I have visited Sverre Fehn’s Architecture Museum (National Museum – Architecture) and Grosch Bistro in Oslo many times as a good friend is one of the curators and worked with Fehn on the renovation and addition. The place is calm, soothing, comforting and timeless. There is no wow factor for the architectural tourist other than the sheer contrast of the classical building and the modern pavilion. The cafe feels like it has always been there, and always will. A narrow door leads to the pavilion where you immediately enter the generous, bright, open and protected space. My words can’t do it justice I am afraid, nor will my pictures. Unfortunately, the day of this visit the exhibition on display in the pavilion obscured the experience of the space by putting a massive solid structure in the middle and overlaying drawings and text on the glass walls.
I wanted to write about this Slow Space because of the wonderful experiences I have had there and the esteem I hold for the late Sverre Fehn and his work. But as I researched this article I discovered that my intuition about Fehn’s work was confirmed by his philosophies and writings that touch on meaning, authenticity, human existence, sensual experience, and the search for place. These are the fundamental principles of Slow Space and Fehn’s work is our guide.
Existence and Authenticity
Throughout his career the Norwegian architect Sverre Fehn (1924-2009) sought to understand human existence and define one’s place in this world. With every project he explored different ways of creating “a place to be” (Norwegian: et sted å være) defining, architecturally, “the space between” (Norwegian: mellomrom) the earth and sky.
“A place to be” can be a philosophical or spiritual place if you are a philosopher or theologian. Fehn was influenced by the Existentialists at the time, who were primarily concerned with concrete human experience and living life authentically, in contrast to the increasing meaningless and absurd world they saw around them. But for Fehn the architect, “a place to be” was a physical space that mediates between the deep earth and the vast sky. It is a space of comfort that can be touched, felt and experienced, built with simple, true means and materials.
The Space Between
Working primarily in the open Norwegian landscape, Fehn defined mellomrom architecturally as the space between the roof and the ground planes. The dialectic between these two planes shows up in all of his projects, although the solutions are always different, and the vertical elements of wall and roof are de-emphasized, often to create a greater connection to the landscape. In some cases, the roof form is strong and imposing, providing true shelter from the elements, as in the Glacier Museum in Fjæreland (1991).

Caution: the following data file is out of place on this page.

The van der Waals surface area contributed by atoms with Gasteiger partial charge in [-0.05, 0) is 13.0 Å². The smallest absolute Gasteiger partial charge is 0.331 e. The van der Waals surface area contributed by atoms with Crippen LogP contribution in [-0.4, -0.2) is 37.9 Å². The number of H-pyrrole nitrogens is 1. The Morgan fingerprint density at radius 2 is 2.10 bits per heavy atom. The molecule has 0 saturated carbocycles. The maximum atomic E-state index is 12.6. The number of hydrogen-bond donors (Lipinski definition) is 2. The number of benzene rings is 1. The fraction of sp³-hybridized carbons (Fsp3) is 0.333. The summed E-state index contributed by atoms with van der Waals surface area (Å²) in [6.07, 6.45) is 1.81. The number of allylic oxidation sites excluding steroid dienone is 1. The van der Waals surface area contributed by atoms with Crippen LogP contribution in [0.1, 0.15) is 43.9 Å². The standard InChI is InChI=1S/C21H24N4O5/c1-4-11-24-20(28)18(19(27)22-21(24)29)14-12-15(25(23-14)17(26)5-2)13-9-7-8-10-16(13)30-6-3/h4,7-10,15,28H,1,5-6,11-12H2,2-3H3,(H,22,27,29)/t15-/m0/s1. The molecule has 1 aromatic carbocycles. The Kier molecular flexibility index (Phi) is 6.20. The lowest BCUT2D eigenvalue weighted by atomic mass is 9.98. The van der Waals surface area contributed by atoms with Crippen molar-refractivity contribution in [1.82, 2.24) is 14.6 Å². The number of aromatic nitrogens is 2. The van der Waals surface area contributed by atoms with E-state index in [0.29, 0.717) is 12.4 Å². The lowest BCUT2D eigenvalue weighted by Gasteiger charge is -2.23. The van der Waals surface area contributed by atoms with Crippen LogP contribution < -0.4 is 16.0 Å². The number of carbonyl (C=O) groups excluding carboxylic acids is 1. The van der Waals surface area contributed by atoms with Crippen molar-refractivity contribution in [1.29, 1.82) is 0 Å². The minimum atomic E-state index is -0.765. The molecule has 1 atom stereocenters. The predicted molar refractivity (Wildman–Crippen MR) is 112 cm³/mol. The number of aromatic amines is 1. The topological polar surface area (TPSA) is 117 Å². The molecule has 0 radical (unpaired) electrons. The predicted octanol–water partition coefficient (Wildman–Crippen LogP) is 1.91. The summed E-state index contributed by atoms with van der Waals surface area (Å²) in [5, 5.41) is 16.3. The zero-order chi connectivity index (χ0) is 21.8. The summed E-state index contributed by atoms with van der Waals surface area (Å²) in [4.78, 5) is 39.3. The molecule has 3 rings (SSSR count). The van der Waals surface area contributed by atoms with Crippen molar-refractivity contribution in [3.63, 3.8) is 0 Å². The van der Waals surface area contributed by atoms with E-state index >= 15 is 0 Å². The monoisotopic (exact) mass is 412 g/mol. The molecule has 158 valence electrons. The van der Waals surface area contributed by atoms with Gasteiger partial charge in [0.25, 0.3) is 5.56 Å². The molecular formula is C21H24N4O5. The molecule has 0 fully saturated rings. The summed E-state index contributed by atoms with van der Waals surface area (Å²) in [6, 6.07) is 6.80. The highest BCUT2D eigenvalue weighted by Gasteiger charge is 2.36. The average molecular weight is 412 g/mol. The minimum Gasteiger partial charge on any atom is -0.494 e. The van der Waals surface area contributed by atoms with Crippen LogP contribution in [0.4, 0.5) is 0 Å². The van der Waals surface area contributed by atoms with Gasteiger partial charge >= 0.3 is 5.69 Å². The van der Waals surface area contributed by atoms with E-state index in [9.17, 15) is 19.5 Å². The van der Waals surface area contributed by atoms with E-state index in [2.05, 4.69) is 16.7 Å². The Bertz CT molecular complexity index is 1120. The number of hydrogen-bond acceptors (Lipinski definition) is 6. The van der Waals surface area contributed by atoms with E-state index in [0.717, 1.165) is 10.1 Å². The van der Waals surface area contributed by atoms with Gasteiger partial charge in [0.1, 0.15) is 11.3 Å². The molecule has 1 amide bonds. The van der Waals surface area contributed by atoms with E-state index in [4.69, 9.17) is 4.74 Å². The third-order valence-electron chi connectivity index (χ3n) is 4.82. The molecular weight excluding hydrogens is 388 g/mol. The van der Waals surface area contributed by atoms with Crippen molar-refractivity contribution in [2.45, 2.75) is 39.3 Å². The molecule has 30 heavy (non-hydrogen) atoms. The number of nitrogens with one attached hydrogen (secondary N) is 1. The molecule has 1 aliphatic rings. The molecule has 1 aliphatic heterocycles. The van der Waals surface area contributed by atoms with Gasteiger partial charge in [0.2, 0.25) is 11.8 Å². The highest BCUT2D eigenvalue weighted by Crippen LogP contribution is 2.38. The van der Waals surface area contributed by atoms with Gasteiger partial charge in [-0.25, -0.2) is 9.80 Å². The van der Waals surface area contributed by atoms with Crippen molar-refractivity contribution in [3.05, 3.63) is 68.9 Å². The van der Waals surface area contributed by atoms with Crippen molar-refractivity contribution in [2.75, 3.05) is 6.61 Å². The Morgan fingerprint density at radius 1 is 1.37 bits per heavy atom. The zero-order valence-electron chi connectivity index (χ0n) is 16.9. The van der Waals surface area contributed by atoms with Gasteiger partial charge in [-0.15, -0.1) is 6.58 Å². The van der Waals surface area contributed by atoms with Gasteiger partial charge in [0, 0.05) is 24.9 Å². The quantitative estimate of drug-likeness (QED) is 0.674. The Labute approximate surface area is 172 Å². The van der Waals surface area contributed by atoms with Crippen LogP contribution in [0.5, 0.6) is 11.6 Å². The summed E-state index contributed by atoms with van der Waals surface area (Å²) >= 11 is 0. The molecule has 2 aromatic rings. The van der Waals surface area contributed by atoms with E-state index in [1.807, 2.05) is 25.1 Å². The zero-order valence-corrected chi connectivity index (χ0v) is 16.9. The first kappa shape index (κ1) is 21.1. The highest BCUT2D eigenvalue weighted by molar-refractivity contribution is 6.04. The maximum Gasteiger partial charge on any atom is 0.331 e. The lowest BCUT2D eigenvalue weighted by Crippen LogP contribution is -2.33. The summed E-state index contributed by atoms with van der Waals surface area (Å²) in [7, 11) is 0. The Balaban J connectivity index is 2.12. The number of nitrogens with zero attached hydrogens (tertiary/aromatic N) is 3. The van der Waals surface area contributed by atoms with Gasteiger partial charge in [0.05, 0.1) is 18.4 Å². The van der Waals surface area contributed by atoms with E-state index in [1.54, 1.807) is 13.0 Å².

But sometimes the roof acts more like the clouds above, filtering light, as in the Nordic Pavilion at the Venice Biennale (1959-1962). Fehn’s Nordic Pavilion is composed of a level ground plane cut into the hillside and a roof composed of two layers of slender concrete beams set at 90 degrees to one another. The only vertical elements are a few existing trees that pierce through the roof structure, let in rain and provide the scale of nature in an urban context. Two walls retain the hill and provide the space for hanging art and the other two are completely open with only massive sliding glass doors.
Gennaro Postiglione describes the light and atmosphere of the Nordic Pavilion: “Penetrating the double framework of the ceiling beams, the intense light of the lagoon undergoes a magical metamorphosis and is transformed into a gentle homogenous light void of shadows, like Nordic light.” The unique quality of light, along with the deep rectangular plan, create a contemplative space inside the gardens of the Biennale, perfect for the appreciation of art and architecture.
The National Museum – Architecture in Oslo (2008) is one of Fehn’s last projects. He was commissioned for the restoration of the original bank building (Christian Heinrich Grosch, 1830) as well as the new addition. The vaulted lower level of the original structure is where he placed the lobby, bookstore, Grosch Bistro and entrance to the gallery spaces. The groin vaults in limed plaster contrasted with the red brick floor instantly recall the earth and sky. Walls and ceiling blend together into one continuous soothing ceiling-scape that envelops you in a warm glow of diffused light. The brick floor is the earth underfoot, made of the rough clay and heavily textured compared with the plaster vaults. The only other elements are the oak shelves, tables and chairs that appear to grow out of the earth and provide “a place to be,” to sit and slowly enjoy a chat, a coffee or a meal.